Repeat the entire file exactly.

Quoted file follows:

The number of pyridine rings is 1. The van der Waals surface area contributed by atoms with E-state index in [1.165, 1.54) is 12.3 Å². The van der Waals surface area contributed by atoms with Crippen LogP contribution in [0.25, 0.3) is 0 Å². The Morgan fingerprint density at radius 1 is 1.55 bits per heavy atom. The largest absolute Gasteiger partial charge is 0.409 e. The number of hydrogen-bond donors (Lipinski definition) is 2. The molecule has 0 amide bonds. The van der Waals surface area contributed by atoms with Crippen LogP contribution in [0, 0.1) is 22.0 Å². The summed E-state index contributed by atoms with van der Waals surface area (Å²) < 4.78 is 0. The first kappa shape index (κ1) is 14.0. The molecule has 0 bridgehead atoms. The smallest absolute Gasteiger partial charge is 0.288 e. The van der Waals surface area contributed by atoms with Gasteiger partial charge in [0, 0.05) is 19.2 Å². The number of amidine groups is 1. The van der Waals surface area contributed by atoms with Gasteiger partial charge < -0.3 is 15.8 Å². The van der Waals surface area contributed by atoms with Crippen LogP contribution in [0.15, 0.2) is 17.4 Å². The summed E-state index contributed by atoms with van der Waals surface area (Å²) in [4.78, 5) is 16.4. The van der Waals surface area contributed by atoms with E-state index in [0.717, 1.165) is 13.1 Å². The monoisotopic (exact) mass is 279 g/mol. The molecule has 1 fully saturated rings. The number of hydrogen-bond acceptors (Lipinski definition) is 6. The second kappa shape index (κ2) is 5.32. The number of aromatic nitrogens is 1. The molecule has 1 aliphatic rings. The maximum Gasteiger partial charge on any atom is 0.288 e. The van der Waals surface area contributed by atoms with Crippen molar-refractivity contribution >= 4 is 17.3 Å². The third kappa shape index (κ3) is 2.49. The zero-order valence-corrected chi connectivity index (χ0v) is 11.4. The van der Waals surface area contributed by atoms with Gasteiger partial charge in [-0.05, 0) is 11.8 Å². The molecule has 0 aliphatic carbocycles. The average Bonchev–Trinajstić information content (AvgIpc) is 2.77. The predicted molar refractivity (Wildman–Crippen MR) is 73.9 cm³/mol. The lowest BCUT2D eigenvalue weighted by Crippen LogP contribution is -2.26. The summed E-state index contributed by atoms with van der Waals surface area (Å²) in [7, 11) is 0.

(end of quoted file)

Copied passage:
The number of pyridine rings is 1. The van der Waals surface area contributed by atoms with E-state index in [1.165, 1.54) is 12.3 Å². The van der Waals surface area contributed by atoms with Crippen LogP contribution in [0.25, 0.3) is 0 Å². The Morgan fingerprint density at radius 1 is 1.55 bits per heavy atom. The largest absolute Gasteiger partial charge is 0.409 e. The number of hydrogen-bond donors (Lipinski definition) is 2. The molecule has 0 amide bonds. The van der Waals surface area contributed by atoms with Crippen LogP contribution in [0, 0.1) is 22.0 Å². The summed E-state index contributed by atoms with van der Waals surface area (Å²) < 4.78 is 0. The first kappa shape index (κ1) is 14.0. The molecule has 0 bridgehead atoms. The smallest absolute Gasteiger partial charge is 0.288 e. The van der Waals surface area contributed by atoms with Gasteiger partial charge in [0, 0.05) is 19.2 Å². The number of amidine groups is 1. The van der Waals surface area contributed by atoms with Gasteiger partial charge < -0.3 is 15.8 Å². The van der Waals surface area contributed by atoms with Crippen LogP contribution in [0.15, 0.2) is 17.4 Å². The summed E-state index contributed by atoms with van der Waals surface area (Å²) in [4.78, 5) is 16.4. The van der Waals surface area contributed by atoms with E-state index in [0.717, 1.165) is 13.1 Å². The monoisotopic (exact) mass is 279 g/mol. The molecule has 1 fully saturated rings. The number of hydrogen-bond acceptors (Lipinski definition) is 6. The second kappa shape index (κ2) is 5.32. The number of aromatic nitrogens is 1. The molecule has 1 aliphatic rings. The maximum Gasteiger partial charge on any atom is 0.288 e. The van der Waals surface area contributed by atoms with Crippen molar-refractivity contribution >= 4 is 17.3 Å². The third kappa shape index (κ3) is 2.49. The zero-order valence-corrected chi connectivity index (χ0v) is 11.4. The van der Waals surface area contributed by atoms with Gasteiger partial charge in [-0.05, 0) is 11.8 Å². The molecule has 0 aliphatic carbocycles. The average Bonchev–Trinajstić information content (AvgIpc) is 2.77. The predicted molar refractivity (Wildman–Crippen MR) is 73.9 cm³/mol. The lowest BCUT2D eigenvalue weighted by Crippen LogP contribution is -2.26. The summed E-state index contributed by atoms with van der Waals surface area (Å²) in [7, 11) is 0.